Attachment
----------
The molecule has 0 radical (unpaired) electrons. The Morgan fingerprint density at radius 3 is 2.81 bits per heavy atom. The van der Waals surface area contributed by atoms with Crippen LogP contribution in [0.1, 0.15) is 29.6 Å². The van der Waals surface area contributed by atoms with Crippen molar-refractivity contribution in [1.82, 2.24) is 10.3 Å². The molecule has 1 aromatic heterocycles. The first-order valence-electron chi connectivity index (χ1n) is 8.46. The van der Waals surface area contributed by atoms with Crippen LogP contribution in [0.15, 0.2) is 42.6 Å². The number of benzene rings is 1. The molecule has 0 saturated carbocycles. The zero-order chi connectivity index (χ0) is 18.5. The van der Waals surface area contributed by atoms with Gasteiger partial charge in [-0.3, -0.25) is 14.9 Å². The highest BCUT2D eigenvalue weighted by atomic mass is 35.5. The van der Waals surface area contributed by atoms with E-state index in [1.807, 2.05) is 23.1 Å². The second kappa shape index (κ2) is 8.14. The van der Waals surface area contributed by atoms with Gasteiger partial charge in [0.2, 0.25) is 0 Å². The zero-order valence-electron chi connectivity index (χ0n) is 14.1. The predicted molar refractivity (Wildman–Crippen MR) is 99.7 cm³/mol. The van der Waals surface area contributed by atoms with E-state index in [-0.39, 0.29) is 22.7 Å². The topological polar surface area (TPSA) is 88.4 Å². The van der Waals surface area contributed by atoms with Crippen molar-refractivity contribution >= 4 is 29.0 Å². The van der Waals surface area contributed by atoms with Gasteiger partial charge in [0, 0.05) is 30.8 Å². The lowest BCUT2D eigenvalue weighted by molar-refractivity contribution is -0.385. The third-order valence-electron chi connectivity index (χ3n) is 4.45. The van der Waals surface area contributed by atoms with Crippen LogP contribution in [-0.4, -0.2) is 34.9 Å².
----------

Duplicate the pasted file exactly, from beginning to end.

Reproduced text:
The molecule has 0 radical (unpaired) electrons. The Morgan fingerprint density at radius 3 is 2.81 bits per heavy atom. The van der Waals surface area contributed by atoms with Crippen LogP contribution in [0.1, 0.15) is 29.6 Å². The van der Waals surface area contributed by atoms with Crippen molar-refractivity contribution in [1.82, 2.24) is 10.3 Å². The molecule has 1 aromatic heterocycles. The first-order valence-electron chi connectivity index (χ1n) is 8.46. The van der Waals surface area contributed by atoms with Crippen LogP contribution in [0.15, 0.2) is 42.6 Å². The number of benzene rings is 1. The molecule has 0 saturated carbocycles. The zero-order chi connectivity index (χ0) is 18.5. The van der Waals surface area contributed by atoms with Gasteiger partial charge in [-0.3, -0.25) is 14.9 Å². The highest BCUT2D eigenvalue weighted by atomic mass is 35.5. The van der Waals surface area contributed by atoms with E-state index in [1.807, 2.05) is 23.1 Å². The second kappa shape index (κ2) is 8.14. The van der Waals surface area contributed by atoms with Gasteiger partial charge in [0.2, 0.25) is 0 Å². The zero-order valence-electron chi connectivity index (χ0n) is 14.1. The predicted molar refractivity (Wildman–Crippen MR) is 99.7 cm³/mol. The van der Waals surface area contributed by atoms with E-state index in [-0.39, 0.29) is 22.7 Å². The topological polar surface area (TPSA) is 88.4 Å². The van der Waals surface area contributed by atoms with Crippen molar-refractivity contribution >= 4 is 29.0 Å². The van der Waals surface area contributed by atoms with Gasteiger partial charge in [0, 0.05) is 30.8 Å². The lowest BCUT2D eigenvalue weighted by molar-refractivity contribution is -0.385. The third-order valence-electron chi connectivity index (χ3n) is 4.45. The van der Waals surface area contributed by atoms with Crippen LogP contribution in [-0.4, -0.2) is 34.9 Å².